I need to go back to the Principle of the Excluded middle. I say principle, because it's not a law, here: it's a contingent statement which applies to some propositions but not others. It comes in two forms: bivalence (p v ~p), and noncontradiction ~(P & ~P). In classical logic, these are equivalent. Both of these and their equivalence have been frequently challenged by various logicians or philosophers, but few people take these challenges seriously. In this logic, these two formulations are equivalent, but the necessity of the excluded middle may be either asserted or denied. The assertion, "It is necessarily (certainly) the case that either P or not P", or equivalently "It is not possible for both P and not P)" marks a dichotomously uncertain statement, one which must be either true or false: not neither and not both, although it may not be known which is actually the case. [](P v ~P) = ~<>(P & ~P) = !P. The denial, "it is not necessarily the case that either P or not P", or equivalently "It is possible for both P and not P", marks an equivocally uncertain statement, one with the middle truth value. ~[](P v ~P) = <>(P & ~P) = ?P.

When arguments are symbolized, one finds that that the middle may be consistently be either included or excluded, but the logic strictly enforces consistency once the choice is made. It is obviously inconsistent, and in fact results in a genuine contradiction, to allow the use of the middle truth value on the one hand, and then reassert the excluded middle in one of its forms, on the other. Yet the temptation to do so is both insidious and ubiquitous. More than one of the arguments that have been advanced against three valued logic employ just such an argument.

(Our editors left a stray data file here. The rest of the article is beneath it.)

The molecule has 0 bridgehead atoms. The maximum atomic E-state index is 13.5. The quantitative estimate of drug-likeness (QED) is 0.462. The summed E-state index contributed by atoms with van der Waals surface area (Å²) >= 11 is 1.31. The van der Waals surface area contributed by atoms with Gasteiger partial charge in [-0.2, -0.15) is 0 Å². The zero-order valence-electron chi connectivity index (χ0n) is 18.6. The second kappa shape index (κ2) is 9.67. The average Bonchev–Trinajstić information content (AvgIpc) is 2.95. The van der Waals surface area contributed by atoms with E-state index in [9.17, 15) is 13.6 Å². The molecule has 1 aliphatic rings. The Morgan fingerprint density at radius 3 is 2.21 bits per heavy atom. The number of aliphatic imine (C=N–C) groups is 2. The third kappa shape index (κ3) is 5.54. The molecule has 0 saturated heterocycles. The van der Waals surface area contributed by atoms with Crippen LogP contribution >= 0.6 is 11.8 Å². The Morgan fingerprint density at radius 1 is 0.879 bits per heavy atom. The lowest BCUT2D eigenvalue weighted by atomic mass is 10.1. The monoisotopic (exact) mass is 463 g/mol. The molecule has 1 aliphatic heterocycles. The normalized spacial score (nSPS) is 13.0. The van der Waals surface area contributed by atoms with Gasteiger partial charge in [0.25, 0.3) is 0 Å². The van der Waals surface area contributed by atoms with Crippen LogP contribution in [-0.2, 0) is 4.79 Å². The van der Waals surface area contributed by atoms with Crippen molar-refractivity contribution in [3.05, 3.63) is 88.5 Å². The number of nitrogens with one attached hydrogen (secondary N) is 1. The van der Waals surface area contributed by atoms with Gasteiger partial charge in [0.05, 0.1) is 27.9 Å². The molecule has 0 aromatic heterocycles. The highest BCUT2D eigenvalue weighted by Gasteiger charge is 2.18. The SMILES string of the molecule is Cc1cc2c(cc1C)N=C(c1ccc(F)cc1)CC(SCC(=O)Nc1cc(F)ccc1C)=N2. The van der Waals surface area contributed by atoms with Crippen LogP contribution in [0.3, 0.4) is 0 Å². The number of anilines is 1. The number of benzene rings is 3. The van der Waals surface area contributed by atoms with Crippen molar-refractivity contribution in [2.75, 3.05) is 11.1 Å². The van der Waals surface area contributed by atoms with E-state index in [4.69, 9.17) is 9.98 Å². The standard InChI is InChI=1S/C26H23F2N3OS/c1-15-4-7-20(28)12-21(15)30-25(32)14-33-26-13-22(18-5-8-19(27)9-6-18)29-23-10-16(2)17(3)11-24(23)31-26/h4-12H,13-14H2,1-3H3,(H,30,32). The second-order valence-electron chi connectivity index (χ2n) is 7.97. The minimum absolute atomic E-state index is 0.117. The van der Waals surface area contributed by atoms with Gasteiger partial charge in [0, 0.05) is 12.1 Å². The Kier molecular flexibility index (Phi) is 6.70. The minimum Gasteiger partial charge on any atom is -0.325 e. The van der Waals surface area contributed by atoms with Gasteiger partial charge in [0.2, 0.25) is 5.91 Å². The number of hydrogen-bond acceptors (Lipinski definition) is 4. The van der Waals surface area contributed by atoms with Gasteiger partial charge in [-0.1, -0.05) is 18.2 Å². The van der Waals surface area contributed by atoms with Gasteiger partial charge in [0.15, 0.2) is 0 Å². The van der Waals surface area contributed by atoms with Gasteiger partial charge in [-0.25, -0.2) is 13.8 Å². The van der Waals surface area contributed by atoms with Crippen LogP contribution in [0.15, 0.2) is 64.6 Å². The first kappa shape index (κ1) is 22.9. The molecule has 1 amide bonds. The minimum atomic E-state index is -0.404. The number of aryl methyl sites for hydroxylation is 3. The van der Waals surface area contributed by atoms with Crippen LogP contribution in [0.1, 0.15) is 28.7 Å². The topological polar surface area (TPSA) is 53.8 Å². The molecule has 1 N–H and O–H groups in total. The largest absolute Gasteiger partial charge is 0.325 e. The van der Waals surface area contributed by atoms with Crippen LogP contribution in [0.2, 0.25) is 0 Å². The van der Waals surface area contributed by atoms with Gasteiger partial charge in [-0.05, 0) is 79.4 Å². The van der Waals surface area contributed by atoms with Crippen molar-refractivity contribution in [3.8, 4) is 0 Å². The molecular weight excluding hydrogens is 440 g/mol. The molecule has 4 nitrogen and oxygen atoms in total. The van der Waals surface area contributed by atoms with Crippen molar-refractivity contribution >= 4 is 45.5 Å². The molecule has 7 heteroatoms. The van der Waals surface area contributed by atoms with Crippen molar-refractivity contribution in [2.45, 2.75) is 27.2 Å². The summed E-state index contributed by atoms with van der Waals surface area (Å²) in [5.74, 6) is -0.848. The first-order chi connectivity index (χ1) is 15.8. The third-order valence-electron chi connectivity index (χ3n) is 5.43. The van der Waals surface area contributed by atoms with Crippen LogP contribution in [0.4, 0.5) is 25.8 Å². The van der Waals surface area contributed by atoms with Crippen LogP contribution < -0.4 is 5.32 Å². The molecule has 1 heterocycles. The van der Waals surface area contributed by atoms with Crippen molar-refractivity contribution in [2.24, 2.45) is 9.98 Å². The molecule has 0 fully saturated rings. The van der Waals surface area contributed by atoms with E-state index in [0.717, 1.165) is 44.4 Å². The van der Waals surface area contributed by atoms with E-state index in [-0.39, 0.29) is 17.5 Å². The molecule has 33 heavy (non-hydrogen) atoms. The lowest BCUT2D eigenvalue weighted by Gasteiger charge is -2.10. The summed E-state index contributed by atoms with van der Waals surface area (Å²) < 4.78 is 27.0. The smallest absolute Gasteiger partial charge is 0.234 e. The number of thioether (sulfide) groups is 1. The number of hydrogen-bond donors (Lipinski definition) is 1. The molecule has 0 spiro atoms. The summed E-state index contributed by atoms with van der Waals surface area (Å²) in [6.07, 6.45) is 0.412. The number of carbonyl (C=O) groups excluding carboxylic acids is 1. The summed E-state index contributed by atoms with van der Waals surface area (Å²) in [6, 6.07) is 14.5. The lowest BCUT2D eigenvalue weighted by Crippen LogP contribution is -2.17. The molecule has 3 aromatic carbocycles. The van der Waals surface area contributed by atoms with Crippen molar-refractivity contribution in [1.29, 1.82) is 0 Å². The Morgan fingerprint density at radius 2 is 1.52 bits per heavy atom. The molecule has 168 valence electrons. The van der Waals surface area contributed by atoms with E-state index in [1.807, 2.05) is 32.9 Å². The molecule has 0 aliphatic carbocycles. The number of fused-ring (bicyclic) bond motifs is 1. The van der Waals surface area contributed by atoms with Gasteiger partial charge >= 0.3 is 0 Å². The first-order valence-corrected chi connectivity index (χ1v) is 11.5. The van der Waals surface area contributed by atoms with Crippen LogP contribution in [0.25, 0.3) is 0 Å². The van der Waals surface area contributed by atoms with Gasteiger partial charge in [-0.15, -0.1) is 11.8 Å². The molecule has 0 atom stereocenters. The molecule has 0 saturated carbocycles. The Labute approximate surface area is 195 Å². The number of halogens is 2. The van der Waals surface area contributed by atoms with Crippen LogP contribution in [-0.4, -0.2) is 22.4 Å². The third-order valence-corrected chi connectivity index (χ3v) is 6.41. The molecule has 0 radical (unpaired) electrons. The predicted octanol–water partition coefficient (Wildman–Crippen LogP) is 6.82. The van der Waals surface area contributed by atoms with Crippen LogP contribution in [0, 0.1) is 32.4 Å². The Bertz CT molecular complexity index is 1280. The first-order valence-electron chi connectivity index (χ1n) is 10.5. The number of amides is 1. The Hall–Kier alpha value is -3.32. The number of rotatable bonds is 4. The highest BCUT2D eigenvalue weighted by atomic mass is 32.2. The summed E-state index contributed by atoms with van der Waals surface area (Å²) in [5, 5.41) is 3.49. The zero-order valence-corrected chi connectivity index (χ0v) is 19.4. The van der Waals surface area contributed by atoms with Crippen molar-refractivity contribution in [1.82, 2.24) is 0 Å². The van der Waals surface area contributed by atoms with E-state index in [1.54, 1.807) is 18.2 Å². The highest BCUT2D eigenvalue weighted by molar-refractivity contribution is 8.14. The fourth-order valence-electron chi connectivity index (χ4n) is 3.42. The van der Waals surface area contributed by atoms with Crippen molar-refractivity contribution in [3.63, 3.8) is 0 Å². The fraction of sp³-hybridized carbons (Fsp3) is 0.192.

Perhaps more importantly, when I examined the various versions of 3VL, I found that several of them could be expressed in terms I had defined, which made this a more general system. And then, when I was looking at their connectives searching for such a definition, I noticed a certain definition of equivalence and said, "Hey, wait a minute! That's not an equivalence, that's only a biconditional!" Mathematically, an equivalence relation is reflexive, symmetric, and transitive, and these "logical equivalences" were none of those. It should also express the idea that two formulas should have the same truth value, and they didn't do that, either. Only one of them did (I believe it was Kleene's system, the one that had the conditional I had long ago discarded as inadequate). I had a use for that definition, and so I appropriated it.

At this point, I had a partially functional logic. I could establish commutativity, associativity, and the distributive laws for Conjunction (&) and disjunction (v); I had double negation, De Morgan's laws, and the interconversion of the modal functions, and the law of the contrapositive. I had my two types of uncertainty, and their behavior with respect to the other operators. Now I could add properties of equality (If P=Q, then ~P = ~Q), and properties of equality (If P and P=Q then Q; if P = Q and Q=R then P=R), which was an advance.

It also gave me an intepretation for the Lukasiewicz conditional: I could define it as (~P v Q v P = Q), which was curious, but didn't strike me as particularly useful or profound. And then, after I don't remember how long, I noticed that I didn't need a separate definition for equivalence. I could get it by applying necessity (or certainty) to the Lukasiewicz biconditional I was already using. P = Q = [](P <-> Q)

And then, on the basis that what was good for the biconditional was good for the conditional, I decided to define a strict Lukasiewicz conditional, P => Q as [](P -> Q), removing the uncertainty.

Duh. Of course. Obliviously. And the light came on, and suddenly I understood more than I had ever dreamed of, or anyone will believe.

## Monday, May 23, 2005

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